Review: The Triplets of Belleville

The 2003 animated film The Triplets of Belleville won a slew of awards and now, in a nod to the silent movie era, its Oscar-nominated score is performed live to a screening at the Adelaide Town Hall.

Benoît Charest composed the film’s score and leads Le Terrible Orchestre de Belleville in accompaniment of an oddly rollicking story of a kidnapped cyclist and his tenacious grandmother who stops at no obstacle or law of physics to get her grandson back, aided by a mysterious and eccentric trio of music-hall divas.

It’s all terrific fun. The playful band is totally at home with the material, in many cases uniting so seamlessly with the film that it is easy to forget for a time that the music is live. Equally impressive is when band members enact some of the stranger musical sequences of the film using much the same ‘instruments’ as the characters are playing on the screen — a vacuum cleaner and a newspaper stand out in particular.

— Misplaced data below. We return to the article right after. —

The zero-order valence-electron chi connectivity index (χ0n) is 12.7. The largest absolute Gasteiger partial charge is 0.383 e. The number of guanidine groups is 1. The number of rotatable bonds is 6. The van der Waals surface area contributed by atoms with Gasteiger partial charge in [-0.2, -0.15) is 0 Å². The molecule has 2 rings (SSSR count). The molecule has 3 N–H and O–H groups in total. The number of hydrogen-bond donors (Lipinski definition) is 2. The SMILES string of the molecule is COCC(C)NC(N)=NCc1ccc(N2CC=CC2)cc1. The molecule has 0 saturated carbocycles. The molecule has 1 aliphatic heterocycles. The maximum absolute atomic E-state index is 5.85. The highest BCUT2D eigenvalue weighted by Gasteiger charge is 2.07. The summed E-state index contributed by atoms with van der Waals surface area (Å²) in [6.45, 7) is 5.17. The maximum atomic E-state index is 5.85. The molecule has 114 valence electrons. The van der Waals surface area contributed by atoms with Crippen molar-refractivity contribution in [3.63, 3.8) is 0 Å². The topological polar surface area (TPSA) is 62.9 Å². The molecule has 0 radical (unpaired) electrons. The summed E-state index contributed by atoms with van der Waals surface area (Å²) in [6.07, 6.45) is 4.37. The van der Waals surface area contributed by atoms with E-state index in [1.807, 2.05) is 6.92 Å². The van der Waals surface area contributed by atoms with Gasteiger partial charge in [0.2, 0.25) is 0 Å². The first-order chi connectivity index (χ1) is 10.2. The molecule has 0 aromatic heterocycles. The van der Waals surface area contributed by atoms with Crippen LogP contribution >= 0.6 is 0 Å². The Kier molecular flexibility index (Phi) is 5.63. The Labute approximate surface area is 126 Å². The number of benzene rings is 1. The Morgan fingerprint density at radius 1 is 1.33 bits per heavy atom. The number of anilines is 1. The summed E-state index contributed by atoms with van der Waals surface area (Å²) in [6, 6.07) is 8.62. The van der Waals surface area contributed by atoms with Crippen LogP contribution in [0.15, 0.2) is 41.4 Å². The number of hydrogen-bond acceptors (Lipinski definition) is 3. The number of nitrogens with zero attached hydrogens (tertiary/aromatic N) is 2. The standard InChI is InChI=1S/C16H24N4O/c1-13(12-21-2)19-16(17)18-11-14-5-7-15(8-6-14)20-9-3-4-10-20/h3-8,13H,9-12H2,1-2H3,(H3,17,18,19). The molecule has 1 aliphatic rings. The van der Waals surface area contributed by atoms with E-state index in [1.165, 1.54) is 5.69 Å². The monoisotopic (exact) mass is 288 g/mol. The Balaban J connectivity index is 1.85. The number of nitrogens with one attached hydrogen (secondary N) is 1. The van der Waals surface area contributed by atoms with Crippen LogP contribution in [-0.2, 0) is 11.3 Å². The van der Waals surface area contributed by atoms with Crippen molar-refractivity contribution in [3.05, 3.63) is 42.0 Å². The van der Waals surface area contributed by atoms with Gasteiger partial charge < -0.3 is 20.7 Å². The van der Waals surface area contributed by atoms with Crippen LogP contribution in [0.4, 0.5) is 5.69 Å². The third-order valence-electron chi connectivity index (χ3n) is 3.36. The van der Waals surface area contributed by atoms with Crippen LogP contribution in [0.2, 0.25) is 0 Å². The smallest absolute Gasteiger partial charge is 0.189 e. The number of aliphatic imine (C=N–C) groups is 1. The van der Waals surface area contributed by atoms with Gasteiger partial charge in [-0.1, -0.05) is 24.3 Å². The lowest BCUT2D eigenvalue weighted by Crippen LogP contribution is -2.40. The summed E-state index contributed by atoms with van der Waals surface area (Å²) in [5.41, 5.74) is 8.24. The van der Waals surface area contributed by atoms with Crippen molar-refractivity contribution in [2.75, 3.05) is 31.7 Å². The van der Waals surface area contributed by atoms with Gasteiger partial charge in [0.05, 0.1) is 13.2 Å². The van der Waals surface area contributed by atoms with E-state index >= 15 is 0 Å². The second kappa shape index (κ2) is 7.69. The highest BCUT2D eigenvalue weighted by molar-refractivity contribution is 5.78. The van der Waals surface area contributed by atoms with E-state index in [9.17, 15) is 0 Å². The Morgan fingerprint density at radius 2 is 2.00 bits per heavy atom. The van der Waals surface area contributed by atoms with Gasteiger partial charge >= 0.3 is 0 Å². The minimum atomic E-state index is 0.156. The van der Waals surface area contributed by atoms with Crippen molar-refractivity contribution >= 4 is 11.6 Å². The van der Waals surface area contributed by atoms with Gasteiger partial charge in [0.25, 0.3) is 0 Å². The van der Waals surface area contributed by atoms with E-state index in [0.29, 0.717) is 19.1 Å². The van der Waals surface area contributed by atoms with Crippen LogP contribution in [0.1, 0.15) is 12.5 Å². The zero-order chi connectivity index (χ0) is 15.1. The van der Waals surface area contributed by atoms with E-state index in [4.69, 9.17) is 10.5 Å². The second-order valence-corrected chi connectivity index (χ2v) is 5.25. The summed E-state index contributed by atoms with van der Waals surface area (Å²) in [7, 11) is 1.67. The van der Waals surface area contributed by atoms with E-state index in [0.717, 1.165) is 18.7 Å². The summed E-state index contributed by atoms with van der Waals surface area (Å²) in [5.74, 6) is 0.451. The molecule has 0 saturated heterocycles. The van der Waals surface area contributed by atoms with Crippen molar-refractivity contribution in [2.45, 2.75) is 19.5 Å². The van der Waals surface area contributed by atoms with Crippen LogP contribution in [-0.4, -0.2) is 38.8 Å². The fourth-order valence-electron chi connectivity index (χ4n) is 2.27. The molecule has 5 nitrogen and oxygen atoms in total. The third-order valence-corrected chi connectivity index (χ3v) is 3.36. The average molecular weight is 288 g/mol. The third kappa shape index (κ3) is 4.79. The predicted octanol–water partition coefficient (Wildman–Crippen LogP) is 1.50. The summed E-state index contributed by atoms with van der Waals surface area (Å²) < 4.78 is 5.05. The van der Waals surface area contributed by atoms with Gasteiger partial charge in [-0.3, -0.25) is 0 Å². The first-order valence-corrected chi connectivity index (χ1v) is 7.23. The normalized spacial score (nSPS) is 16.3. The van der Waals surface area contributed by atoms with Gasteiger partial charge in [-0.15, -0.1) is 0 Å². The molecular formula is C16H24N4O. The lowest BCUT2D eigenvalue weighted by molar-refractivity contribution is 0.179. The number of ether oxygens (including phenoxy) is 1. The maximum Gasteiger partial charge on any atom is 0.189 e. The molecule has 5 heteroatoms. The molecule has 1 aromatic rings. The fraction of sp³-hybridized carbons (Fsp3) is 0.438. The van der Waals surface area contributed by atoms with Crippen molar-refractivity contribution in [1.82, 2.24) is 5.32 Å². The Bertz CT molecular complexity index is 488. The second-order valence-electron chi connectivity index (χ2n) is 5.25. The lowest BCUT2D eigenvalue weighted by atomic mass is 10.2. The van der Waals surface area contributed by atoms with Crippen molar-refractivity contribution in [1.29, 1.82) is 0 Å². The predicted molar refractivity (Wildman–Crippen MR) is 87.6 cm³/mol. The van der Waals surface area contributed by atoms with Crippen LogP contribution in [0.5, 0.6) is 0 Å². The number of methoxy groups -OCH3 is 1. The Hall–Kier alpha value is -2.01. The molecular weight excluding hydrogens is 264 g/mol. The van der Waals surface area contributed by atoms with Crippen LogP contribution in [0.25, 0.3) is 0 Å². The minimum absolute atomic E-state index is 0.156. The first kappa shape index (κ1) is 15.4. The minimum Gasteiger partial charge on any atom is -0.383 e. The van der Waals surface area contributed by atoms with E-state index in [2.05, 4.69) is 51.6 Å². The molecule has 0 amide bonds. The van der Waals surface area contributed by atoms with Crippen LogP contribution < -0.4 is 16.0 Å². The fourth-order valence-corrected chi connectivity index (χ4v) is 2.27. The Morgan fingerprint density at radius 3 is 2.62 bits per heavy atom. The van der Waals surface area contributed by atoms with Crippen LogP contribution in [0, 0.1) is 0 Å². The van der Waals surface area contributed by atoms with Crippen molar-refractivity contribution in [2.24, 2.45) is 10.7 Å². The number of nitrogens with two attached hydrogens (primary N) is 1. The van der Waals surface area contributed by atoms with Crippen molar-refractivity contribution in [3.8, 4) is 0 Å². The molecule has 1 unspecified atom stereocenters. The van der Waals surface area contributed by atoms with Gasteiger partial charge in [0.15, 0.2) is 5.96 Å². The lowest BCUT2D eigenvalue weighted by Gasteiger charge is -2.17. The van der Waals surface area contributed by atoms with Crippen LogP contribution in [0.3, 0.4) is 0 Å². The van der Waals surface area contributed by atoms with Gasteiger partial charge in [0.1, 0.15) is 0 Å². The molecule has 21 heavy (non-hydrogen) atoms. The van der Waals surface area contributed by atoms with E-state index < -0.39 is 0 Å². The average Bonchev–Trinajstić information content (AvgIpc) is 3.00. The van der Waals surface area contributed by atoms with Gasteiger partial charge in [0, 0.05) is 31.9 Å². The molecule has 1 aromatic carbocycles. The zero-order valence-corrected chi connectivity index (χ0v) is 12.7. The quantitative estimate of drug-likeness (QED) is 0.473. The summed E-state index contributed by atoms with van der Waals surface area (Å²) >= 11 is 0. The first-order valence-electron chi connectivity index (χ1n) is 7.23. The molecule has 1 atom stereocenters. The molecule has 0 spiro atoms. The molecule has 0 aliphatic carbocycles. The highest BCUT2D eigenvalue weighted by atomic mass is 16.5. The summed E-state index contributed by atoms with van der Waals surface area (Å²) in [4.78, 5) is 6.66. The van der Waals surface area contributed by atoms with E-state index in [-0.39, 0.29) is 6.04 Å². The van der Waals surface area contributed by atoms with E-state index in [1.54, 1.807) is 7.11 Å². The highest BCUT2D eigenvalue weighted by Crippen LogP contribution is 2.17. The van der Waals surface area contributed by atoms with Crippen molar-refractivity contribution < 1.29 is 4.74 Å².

In the more frenetic passages the band emerges distinctly from the motion picture, perhaps through sheer volume as much as anything, periodically readjusting the experience from something cinematic to one of live jazz.

The film is virtually dialogue free, lending great prominence to the score and installing it as a kind of narrator of the story. It’s an ideal soundtrack to a romp through a curious and beautifully animated universe.

The Triplets of Belleville was performed at Adelaide Town Hall on Thursday, March 5

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